It was a beautiful, sunny day last summer. As seems to always be the case this time of year, I was overdue for a quick check up with my doctor. I hadn’t been to the doctor’s office in a little over a year so I decided to make an appointment during my lunch break on a Tuesday. This shouldn’t take too long, I thought.
After completing some preliminary paperwork in the main lobby, the nurse brought me back to the room where she would get my weight, temperature, you know, the standard measures.
“The doctor is running a bit behind schedule today, so it may be a few minutes,” she said.
“No problem at all,” I replied.
Now what is the go-to when you’re in the waiting room at a doctor’s office? Pull out the phone of course. Scrolling social media, checking emails, mindlessly scrolling trying to kill time were just a few of my options. Before I took my phone out, I noticed a large, vertical LED screen attached to the wall. Ads for medications, and details on symptoms of common illnesses, rotated every few seconds very similar to what I would be doing on my phone.
To get to the main point here, I plan digital-out-of-home campaigns for our clients to support a top-funnel awareness strategy with the goal of getting our client’s message out to the community and intended audience. Something hit me that day. I had echoed a consistent phrase when explaining digital-out-of-home to our clients, “DOOH (digital-out-of-home) is very top-funnel, and there isn’t a whole lot of opportunity to measure engagement.” But as I sat in the doctor’s office, looking at the new LED screen displaying an ad for some medication, there was a highlighted button that said, “touch here to start.” Could conversions really be possible with DOOH? The floodgates opened. In the appropriate setting, an advertisement for a medication directly in a doctor’s office would be very relevant to an individual who has some time to kill waiting for the doctor to come in.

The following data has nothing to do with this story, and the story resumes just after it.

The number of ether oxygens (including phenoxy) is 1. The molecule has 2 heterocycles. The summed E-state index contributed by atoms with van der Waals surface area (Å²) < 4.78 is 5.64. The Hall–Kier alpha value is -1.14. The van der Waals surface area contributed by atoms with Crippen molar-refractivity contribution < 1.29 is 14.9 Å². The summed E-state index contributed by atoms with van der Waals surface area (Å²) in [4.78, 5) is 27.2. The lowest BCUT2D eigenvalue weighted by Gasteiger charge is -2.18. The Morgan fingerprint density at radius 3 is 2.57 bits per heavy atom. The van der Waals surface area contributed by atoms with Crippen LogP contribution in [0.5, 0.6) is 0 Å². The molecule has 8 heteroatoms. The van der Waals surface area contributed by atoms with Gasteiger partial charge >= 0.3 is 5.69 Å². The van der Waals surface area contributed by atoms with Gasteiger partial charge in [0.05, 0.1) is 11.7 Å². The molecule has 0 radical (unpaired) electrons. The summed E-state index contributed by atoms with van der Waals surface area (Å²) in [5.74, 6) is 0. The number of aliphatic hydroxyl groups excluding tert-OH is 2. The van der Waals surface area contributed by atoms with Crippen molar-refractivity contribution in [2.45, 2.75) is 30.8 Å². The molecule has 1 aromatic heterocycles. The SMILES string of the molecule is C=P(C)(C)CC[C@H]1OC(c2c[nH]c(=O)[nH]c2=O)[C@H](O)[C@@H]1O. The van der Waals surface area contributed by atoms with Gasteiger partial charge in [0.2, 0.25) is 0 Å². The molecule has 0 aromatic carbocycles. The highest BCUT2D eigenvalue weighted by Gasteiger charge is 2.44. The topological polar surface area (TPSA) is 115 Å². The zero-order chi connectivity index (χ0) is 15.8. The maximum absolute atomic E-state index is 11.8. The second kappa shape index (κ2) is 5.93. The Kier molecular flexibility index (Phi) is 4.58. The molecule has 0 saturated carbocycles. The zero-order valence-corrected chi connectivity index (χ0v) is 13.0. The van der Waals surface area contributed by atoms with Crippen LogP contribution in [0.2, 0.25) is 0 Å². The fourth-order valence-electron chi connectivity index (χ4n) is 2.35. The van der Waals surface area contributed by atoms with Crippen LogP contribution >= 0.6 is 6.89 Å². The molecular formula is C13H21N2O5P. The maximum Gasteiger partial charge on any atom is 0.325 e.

As someone who works directly in digital-out-of-home, and predominantly programmatic buying, the perception is certainly shifting to what possibilities exist with this relatively new technology. What was originally thought of as just a digital billboard with no measurability is becoming an essential tool in marketer’s omnichannel media approach for clients. For DOOH, well past new advancements in things like dynamic-creative-rotation dependent on the weather, or foot-traffic/store visit attribution, mobile device targeting triggering set creatives, there is now the possibility of capturing quality leads outside of the standard website visit, we can now do this through digital-out-of-home.
Now, let’s think for a second. One size does not fit all when it comes to venue types. Venue types are the types of screens, and the locations of those screens. Some examples include roadside billboards, movie theater lobbies, mall kiosks, doctor’s offices, screens at gyms above the treadmills, convenience stores, gas pumps, and much more. A measurable and actionable DOOH piece on a roadside billboard would of course not be a very good solution for obtaining email sign ups. It would pose a traffic risk, so those boards tend to focus on broad awareness and eye-catching imagery and messaging. You’re also not able to walk up to a roadside billboard and interact (unless you put a QR code on the creative itself, which is also another aspect that marketers should certainly be including if they aren’t already!)
On the other hand, a mall kiosk is a perfect example of a digital out of home screen that invites and even welcomes engagement. If you’re in a mall, you’ve likely planned to spend at least a few hours there and thus would be more willing to interact with a screen if the product/service was relevant to you.
The differences in these screens comes down to the experience. The experience matters, the place matters, time of day matters, the type of screen matters. All of these elements must be taken into account with any DOOH campaign. Furthermore, it’s not only the responsibility of marketers to push the boundaries on what is possible in Media, but it’s to help walk clients through preconceived notions of what specific mediums can do. With digital-out-of-home, don’t think of it as just an awareness play. If the goal is to capture quality leads, DOOH can certainly be a powerful tool in achieving that goal but only if planned correctly.
So my advice, keep your eyes open, look around, dig a little deeper. Take note of the plethora of screens out there in the wild. You may just be sparked with an idea, sitting there waiting for the doctor to run you through your yearly physical.